Sydney Morning Herald pundit, Gerard Henderson, unlike his colleague, the dreadful, rambammed Paul Sheehan, usually avoids commenting on Middle Eastern affairs, for which we're all terribly grateful. However, with Christians - in Egypt this time - the target of yet another terrorist outrage, he couldn't resist weighing in with this utterly pedestrian guesswork:
"The bombing of a Coptic church in Alexandria, Egypt, at the weekend, apparently by a radical Islamist, was widely reported as a suicide attack... Egypt's President, Hosni Mubarak, has said that the work was the work of 'foreign hands'. He seems to believe that the suicide/homicide attack was organised by a person loyal to al-Qaida who entered Egypt to commit crime - following threats by Osama bin Laden's followers directed at Egypt's Copts. This analysis is probably correct." (The intelligence & the luck that saves us from murderers, 4/1/11)
As'ad AbuKhalil (aka The Angry Arab), a genuine expert on such matters, however, smells a rat - or two:
"I wouldn't put it past the Mubarak regime to plot a deterioration of the security situation as a necessary prerequisite for the coronation of Jamal Mubarak. They want to subjugate and intimidate people first." (angryarab.blogspot.com, 2/1/11)
"Another scenario for what happened in Alexandria is that the military-intelligence apparatus engineeered the explosion in order to sabotage the coronation of Jamal Mubarak and promote a candidate for the military-intelligence apparatus as the rescuer. With those sinister regimes, expect the most sinister of scenarios." (ibid, 3/1/11)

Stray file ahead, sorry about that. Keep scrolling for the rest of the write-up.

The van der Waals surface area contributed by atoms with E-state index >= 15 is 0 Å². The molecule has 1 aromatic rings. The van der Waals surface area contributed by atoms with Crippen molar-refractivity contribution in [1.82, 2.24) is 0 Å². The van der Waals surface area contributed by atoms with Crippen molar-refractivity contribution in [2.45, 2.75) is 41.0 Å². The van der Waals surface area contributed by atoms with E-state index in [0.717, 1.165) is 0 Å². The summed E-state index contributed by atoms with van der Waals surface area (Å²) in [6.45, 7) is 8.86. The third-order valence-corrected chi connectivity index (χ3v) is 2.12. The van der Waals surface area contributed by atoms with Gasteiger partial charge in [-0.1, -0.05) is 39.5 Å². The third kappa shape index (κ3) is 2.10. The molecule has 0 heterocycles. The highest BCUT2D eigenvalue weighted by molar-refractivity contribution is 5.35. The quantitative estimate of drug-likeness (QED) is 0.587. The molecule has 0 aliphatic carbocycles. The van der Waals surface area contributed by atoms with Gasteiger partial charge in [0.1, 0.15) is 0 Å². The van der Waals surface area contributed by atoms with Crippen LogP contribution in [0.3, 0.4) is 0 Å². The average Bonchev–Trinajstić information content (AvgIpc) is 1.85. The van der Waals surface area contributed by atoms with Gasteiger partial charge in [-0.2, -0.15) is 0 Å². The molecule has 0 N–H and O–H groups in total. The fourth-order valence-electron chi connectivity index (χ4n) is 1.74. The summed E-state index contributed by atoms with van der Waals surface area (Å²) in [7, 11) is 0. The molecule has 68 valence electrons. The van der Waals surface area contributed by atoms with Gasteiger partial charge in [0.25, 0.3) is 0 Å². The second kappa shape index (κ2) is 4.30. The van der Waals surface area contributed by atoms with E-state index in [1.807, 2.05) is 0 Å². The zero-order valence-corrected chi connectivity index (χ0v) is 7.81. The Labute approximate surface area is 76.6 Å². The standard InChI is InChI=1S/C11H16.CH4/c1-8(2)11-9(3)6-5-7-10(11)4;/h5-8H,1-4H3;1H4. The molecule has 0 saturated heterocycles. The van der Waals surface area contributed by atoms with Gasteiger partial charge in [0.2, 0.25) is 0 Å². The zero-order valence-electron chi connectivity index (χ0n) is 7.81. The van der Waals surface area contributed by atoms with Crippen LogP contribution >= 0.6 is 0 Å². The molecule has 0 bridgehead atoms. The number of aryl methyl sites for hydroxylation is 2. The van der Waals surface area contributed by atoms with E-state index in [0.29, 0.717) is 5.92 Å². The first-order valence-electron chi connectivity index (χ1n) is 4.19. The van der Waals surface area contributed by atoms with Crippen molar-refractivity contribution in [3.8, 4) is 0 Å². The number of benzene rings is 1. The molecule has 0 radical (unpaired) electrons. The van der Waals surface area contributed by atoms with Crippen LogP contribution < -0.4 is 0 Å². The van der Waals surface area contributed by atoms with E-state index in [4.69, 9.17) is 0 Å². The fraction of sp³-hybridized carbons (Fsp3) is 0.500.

Now as Dr Phil always reminds us, the best predictor of future behavior is past behavior. So, keeping AbuKhalil's suspicions in mind, I think it's perhaps worth going back to Egypt in 1981, to the days of Mubarak's predecessor, Anwar Sadat, and having a look at an earlier round of sectarian conflict there.
First, a little context:
"The jama'at islamiyya [Islamic Associations] were the Islamicist student associations that became the dominant force on Egyptian university campuses during Sadat's presidency [1970-1981]. They constituted the Islamicist's only genuine mass organizations. Although they were at first a minority within the Egyptian student movement (then dominated by the Nasserist left and Marxist currents) that arose just after the country's defeat in the 1967 war, the Islamicist students made their breakthrough during the period of relative calm that prevailed on the campuses after the October war of 1973. A mere 4 years later, they were in complete control of the universities and had driven the left organizations underground. Having managed to dominate the Student Union and the most important faculties, the jama'at now represented a threat to the regime, which had initially favoured them. They began to exploit opposition to the policy of peace with Israel on which Sadat, the 'peace president', had gambled his legitimacy and political survival. From that point onwards they suffered administrative harassment and later police repression by the government that had previously handled them with kid gloves. The jama'at islamiyya thus won recognition as an opposition force. From then on, their numbers rose steadily. The regime saw no way of heading off the danger except direct confrontation, dramatized by the 'confessional sedition' in az-Zawiyya al-Hamra in June 1981. In September of that year the jama'at islamiyya were dissolved (although they had never been legally registered in the first place); their infrastructure was destroyed and their leaders arrested. One month later, Sadat was killed by an Islamicist militant, Khalid al-Islambuli, whose brother, a leader of the jama'at islamiyya at the University of Asyut, had been maltreated during his arrest in September.
"The jama'at islamiyya were therefore an important part of the Egyptian political scene during Sadat's presidency. Although they were a student movement, their actions had effects which reached well beyond the confines of the universities, and they intervened directly in political life.